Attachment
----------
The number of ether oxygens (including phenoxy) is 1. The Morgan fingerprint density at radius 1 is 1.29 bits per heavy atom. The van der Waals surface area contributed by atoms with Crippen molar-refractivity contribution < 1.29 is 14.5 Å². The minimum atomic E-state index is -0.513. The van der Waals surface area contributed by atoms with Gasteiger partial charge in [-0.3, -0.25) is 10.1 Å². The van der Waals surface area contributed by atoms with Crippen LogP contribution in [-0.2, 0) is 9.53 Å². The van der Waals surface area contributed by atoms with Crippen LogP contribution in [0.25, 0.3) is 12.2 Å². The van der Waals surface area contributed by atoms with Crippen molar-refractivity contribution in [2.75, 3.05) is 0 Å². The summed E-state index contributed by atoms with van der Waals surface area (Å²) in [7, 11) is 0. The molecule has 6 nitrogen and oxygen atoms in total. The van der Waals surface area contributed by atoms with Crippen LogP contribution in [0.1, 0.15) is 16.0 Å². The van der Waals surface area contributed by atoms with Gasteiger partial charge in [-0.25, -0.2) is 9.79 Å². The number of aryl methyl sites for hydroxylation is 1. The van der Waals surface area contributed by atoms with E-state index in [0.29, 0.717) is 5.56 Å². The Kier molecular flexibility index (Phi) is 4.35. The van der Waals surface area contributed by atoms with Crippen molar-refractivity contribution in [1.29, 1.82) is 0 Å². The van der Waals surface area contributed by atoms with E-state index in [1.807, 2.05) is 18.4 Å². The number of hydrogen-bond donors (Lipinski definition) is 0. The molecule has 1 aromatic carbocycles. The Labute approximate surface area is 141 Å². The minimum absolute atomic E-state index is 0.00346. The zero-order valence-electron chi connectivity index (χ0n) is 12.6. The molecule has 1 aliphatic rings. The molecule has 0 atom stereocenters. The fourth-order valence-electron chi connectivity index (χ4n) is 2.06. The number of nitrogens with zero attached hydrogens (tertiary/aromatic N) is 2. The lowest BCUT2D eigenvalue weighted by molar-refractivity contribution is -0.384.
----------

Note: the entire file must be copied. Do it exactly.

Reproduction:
The number of ether oxygens (including phenoxy) is 1. The Morgan fingerprint density at radius 1 is 1.29 bits per heavy atom. The van der Waals surface area contributed by atoms with Crippen molar-refractivity contribution < 1.29 is 14.5 Å². The minimum atomic E-state index is -0.513. The van der Waals surface area contributed by atoms with Gasteiger partial charge in [-0.3, -0.25) is 10.1 Å². The van der Waals surface area contributed by atoms with Crippen LogP contribution in [-0.2, 0) is 9.53 Å². The van der Waals surface area contributed by atoms with Crippen LogP contribution in [0.25, 0.3) is 12.2 Å². The van der Waals surface area contributed by atoms with Crippen molar-refractivity contribution in [2.75, 3.05) is 0 Å². The summed E-state index contributed by atoms with van der Waals surface area (Å²) in [7, 11) is 0. The molecule has 6 nitrogen and oxygen atoms in total. The van der Waals surface area contributed by atoms with Crippen LogP contribution in [0.1, 0.15) is 16.0 Å². The van der Waals surface area contributed by atoms with Gasteiger partial charge in [-0.25, -0.2) is 9.79 Å². The number of aryl methyl sites for hydroxylation is 1. The van der Waals surface area contributed by atoms with E-state index in [0.29, 0.717) is 5.56 Å². The Kier molecular flexibility index (Phi) is 4.35. The van der Waals surface area contributed by atoms with Crippen molar-refractivity contribution in [1.29, 1.82) is 0 Å². The van der Waals surface area contributed by atoms with E-state index in [1.807, 2.05) is 18.4 Å². The number of hydrogen-bond donors (Lipinski definition) is 0. The molecule has 1 aromatic carbocycles. The Labute approximate surface area is 141 Å². The minimum absolute atomic E-state index is 0.00346. The zero-order valence-electron chi connectivity index (χ0n) is 12.6. The molecule has 1 aliphatic rings. The molecule has 0 atom stereocenters. The fourth-order valence-electron chi connectivity index (χ4n) is 2.06. The number of nitrogens with zero attached hydrogens (tertiary/aromatic N) is 2. The lowest BCUT2D eigenvalue weighted by molar-refractivity contribution is -0.384.